The Single-Use Plastics (SUP) Ban Bill that was recently passed on third and final reading by the House of Representatives favors plastic producers more than anything else.
Thus, said Greenpeace Philippines campaigner Marian Ledesma on Tuesday, Aug. 10, in reference to House Bill (HB) No.9147.
“It’s clearly very favorable for the producers of plastic because if you look at the bill that [Congress] has, there are many provisions that allow for them to circumvent any bans by doing end-of-life approaches [like] waste management, recovery. And it doesn’t really address the main issue here where they still are responsible also for impacts of their products and goods from the very beginning,” Ledesma said during a virtual press briefing that was attended by fellow representatives from environmental protection groups.
These included EcoWaste Coalition, Oceana Philippines, and the Youth Advocates for Climate Action Philippines (YACAP).
Ledesma noted how inputs from such groups were practically ignored by congressmen during the technical working group (TWG) discussions that were carried out on HB No.9147. The House gave its final approval to the measure last July 28.
As such, Ledesma appealed to the upper legislative chamber–the Senate–to craft a “more stringent bill” to counter the “problematic” House bill.
“There are a lot of options and solutions that, while they are mentioned in passing in the [House] bill, the bill really needs to be focused on these kinds of interventions as opposed to just looking at waste management, waste recovery…We should have a lot of precautionary principles when approaching any legislation and any of these operations that already have harms in the very first stages of making plastics, they have to be stopped and really regulated,” she noted.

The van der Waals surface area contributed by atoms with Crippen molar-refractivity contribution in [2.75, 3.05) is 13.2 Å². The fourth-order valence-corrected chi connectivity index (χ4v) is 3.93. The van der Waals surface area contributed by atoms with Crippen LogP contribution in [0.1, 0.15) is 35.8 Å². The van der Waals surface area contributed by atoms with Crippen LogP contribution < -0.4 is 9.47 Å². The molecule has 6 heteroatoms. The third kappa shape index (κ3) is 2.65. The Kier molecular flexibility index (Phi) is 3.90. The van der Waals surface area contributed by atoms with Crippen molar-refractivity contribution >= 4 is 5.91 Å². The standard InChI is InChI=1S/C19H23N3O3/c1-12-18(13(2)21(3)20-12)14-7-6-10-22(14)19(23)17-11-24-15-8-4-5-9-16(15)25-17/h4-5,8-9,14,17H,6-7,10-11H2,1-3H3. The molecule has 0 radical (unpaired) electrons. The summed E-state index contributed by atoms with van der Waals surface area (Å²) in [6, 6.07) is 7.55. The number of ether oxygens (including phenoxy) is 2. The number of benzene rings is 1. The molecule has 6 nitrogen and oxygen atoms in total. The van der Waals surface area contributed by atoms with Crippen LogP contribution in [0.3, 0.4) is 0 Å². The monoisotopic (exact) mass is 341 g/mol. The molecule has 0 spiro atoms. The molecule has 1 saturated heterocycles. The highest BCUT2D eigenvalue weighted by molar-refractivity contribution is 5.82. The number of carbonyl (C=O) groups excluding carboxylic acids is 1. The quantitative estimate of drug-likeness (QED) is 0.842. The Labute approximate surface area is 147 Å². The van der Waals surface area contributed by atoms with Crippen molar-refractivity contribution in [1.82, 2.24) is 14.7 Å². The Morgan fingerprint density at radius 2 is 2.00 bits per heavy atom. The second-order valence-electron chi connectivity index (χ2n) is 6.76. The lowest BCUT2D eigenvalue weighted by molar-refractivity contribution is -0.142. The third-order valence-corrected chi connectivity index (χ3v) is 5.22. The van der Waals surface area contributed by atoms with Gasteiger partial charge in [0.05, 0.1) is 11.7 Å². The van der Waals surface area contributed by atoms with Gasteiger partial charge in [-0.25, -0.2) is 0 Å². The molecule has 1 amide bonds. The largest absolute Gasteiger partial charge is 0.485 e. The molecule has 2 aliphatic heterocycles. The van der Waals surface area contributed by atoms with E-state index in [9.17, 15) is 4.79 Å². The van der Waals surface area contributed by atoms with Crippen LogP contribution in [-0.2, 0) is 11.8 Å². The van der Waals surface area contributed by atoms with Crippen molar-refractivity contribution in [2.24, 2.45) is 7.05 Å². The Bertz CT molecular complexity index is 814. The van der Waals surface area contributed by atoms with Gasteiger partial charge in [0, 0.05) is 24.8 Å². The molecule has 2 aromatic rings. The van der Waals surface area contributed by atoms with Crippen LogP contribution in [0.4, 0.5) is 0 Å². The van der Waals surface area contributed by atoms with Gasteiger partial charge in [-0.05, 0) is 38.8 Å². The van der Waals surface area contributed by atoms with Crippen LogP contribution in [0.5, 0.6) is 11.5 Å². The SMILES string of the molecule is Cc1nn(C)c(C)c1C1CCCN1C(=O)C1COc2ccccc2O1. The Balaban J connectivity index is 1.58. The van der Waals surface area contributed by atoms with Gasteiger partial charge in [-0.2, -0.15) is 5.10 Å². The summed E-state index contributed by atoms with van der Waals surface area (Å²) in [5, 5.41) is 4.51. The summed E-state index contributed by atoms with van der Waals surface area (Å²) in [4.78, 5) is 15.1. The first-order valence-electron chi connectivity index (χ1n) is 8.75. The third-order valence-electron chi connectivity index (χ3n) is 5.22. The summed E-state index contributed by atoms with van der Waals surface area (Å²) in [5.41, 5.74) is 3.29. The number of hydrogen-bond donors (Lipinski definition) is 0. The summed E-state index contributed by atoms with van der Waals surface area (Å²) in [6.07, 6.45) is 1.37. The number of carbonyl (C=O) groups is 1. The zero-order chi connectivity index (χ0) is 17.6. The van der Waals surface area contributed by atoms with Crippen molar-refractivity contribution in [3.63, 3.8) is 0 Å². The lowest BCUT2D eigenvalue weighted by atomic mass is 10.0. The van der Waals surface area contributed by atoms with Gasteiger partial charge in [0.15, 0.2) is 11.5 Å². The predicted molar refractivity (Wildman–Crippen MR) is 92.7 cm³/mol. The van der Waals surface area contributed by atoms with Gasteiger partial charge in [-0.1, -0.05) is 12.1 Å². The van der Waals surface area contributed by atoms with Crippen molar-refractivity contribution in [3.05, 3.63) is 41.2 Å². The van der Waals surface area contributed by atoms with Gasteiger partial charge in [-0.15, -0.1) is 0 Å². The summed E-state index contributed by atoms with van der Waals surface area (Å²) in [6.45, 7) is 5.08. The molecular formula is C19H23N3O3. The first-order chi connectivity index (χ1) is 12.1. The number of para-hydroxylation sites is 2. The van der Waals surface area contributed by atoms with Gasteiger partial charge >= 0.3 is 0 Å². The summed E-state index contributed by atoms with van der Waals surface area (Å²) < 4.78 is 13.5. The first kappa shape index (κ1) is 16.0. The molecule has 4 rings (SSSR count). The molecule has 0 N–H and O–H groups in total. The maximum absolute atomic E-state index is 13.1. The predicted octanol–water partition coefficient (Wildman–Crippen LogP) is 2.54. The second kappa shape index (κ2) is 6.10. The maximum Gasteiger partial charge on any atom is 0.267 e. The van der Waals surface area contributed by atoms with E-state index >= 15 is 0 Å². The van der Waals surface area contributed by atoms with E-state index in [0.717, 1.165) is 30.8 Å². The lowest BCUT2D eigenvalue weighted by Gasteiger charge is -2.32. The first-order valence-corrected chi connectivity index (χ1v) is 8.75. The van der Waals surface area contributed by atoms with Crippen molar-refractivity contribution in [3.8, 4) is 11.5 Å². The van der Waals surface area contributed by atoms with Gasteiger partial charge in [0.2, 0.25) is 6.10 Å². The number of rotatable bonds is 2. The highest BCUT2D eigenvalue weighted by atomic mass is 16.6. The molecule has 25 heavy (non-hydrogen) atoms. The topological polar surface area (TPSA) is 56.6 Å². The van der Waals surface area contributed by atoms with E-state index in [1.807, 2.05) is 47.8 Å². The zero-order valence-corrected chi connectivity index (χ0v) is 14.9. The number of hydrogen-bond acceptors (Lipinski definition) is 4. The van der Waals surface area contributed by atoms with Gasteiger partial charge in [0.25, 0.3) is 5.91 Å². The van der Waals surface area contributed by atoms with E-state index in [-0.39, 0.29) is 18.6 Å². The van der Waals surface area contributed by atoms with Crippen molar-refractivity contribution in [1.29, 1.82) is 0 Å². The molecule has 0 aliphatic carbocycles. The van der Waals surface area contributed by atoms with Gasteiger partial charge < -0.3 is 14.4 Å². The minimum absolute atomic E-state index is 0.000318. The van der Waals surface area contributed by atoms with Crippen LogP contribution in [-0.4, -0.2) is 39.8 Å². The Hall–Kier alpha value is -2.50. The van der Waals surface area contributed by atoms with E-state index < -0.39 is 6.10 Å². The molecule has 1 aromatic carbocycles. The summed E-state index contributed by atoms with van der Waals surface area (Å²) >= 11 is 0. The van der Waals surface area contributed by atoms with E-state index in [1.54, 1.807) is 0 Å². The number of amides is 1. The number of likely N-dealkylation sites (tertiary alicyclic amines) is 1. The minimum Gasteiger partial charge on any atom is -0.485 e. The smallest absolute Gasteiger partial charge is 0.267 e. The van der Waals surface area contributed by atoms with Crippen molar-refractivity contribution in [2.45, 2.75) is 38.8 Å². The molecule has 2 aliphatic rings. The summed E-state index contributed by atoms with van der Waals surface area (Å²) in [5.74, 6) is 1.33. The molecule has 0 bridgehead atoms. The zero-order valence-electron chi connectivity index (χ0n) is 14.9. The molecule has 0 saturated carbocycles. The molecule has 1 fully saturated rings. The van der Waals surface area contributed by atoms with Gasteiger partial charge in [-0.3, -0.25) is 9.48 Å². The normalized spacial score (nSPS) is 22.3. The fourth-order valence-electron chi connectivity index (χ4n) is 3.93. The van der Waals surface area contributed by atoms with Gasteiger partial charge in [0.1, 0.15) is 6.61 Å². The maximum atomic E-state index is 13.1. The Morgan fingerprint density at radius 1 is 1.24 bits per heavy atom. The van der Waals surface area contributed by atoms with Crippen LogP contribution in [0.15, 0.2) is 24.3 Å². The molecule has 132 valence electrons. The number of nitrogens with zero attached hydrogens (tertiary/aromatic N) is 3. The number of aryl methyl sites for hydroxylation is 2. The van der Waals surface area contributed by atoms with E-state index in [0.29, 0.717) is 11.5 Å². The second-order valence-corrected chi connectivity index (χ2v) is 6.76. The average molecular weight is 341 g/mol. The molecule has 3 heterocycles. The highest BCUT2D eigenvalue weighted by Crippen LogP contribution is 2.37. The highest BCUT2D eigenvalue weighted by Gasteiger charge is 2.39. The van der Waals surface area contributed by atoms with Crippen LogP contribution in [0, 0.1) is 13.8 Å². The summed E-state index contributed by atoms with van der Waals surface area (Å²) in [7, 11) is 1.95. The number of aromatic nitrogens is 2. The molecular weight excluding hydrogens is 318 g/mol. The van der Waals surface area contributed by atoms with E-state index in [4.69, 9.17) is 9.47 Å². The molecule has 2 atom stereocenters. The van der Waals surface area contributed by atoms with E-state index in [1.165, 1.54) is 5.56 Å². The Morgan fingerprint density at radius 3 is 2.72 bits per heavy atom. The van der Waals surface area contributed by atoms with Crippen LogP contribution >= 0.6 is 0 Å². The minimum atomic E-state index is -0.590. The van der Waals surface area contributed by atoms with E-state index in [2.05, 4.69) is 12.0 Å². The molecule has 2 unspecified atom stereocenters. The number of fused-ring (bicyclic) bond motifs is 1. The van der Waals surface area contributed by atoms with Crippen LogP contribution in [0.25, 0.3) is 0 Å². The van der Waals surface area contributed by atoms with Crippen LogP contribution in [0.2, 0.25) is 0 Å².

Environmental protectors believe that once plastic is produced, it stays with us forever. SUPs are supposedly the worst kind, given how it accelerates volume of waste in the environment.
Ledesma also said that certian provisions of HB No.9147 go against the 20-year-old Republic Act (RA) No.9003 or the Ecological Solid Waste Management Act, which–much the environmentalists’ dismay–haven’t been properly implemented.
“One of the main clashes between the two pieces of legislation is the House bill currently allows for thermal treatment, which is essentially just burning plastic. And that is something that is banned under RA No. 9003. So it’s very specific that incineration is illegal…but the House bill does provide sort of a loophole that can be exploited by [plastic] producers and those waste management services by saying that it’s ‘thermal treatment’ instead.
“By passing this House bill, you’re basically inconsistent with an already existing law,” she said, adding that thermal treatment and incineration have “essentially the same risks when it comes to health and environment”.
More over, the Greenpeace campaigner claimed that the definition of SUP in the House bill doesn’t jibe with that of RA No.9003, particularly on the concept of NEAPP.
“The definition of single-use plastic in any proposed bill should be aligned to the non-environmentally acceptable products and packaging or NEAPP definition in the Ecological Solid Waste Management Act,” she stressed.
“Looking at the NEAPP definition, single-use plastics can be considered unsafe because plastics release harmful emissions and environmental contamination in its production, use, and post-consumer disposal. Not recognizing this would be irresponsible of lawmakers and a failure to carry out existing laws,” she said.